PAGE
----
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In 1874, Inman Line launched the ``City of Berlin," a ship that became a record-breaker.  On 25 September 1875, ``City of Berlin" sailed to Sandy Hook, New Jersey (by New York) from Queenstown, Ireland in seven days, eighteen hours, and two minutes.  In October, 1876 the steamer would surpass its 1874 record by crossing the Atlantic in seven days and fifteen hours.  Though surpassed by White Star's ``Germanic" and ``Britannic," Inman's ``City of Berlin" remained competitive, offering swift passage and luxurious accommodations to travelers.   On the left below is an abstract of the log from that first  world record crossing.  To the right below is an advertisement for a ``City of Berlin" voyage to Liverpool during the Christmas holidays.

Inman Line's City of Berlin travel log
Inman Line's City of Berlin advertisement

Below is a page from the Inman Royal Mail Steamers Proposed Sailings booklet, dated sometime between September, 1875 and October, 1876.  British Inman liners took their names from major world cities and connected New York City with Liverpool, Great Britain, stopping to call at Queenstown, Ireland. 

Inman Line proposed sailings

Inman Line's southern route across the North Atlantic is contrasted with a faster northerly course in the map below.  Even though a mere fifty-nine miles constitutes the difference between both routes (2,812 miles from Cork to Sandy Hook as compared to 2,753 further north), Inman Lines maintained that this passage greatly ``lessen[ed] the danger of ice and fogs."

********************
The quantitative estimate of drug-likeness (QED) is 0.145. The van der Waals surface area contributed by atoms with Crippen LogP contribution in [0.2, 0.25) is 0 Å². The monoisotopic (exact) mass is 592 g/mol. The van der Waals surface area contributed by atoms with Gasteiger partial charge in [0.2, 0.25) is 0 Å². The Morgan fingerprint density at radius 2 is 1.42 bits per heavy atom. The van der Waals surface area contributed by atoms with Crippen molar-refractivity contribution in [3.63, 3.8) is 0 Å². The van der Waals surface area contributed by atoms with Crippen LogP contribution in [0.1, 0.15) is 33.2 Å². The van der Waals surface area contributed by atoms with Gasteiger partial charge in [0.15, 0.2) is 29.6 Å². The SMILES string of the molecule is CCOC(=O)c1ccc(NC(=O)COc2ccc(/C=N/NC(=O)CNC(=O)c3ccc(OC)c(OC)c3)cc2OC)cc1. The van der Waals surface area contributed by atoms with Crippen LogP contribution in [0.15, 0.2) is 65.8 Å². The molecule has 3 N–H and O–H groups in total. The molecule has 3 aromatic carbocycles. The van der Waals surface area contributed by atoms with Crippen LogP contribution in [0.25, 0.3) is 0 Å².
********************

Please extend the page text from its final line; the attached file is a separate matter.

Inman Line North Atlantic route map

Inman Line rates of passage for the year 1875 are listed in both leaflets below, steerage passage on the right and cabin passage on the left. 

Several of the  posted ticket prices include the cost of railroad transportation to or from various European locales.  

Undoubtedly, this made the process of finding necessary connections to port much easier for European emigrants about to embark upon their journeys to the Americas.

Inman Line steerage rates Inman Line cabin rates

Below is an additional page from the Inman Line Proposed Sailings booklet.  Note that under ``Rates of Passage," saloon privileges are cited as being ``equal" regardless of accommodation.  This statement, however, did not apply to steerage passengers but only those persons paying $60, $80, or $100 in gold.  Steerage passengers were not able to enjoy the ``large and well ventilated" saloons, ``situated where the least noise and motion is felt." 

Inman Line's accommodations description

Below is a blank ticket (Number 5861) for steerage passage on an Inman Line Royal Mail steamship issued by John G. Dale, Agent.  Inman Line steamers were also licensed to carry United States mail.  This ticket is typical of those sold in the 1870s, the decade in which ``City of Berlin" won fame and glory for the line.

Inman Line ticket

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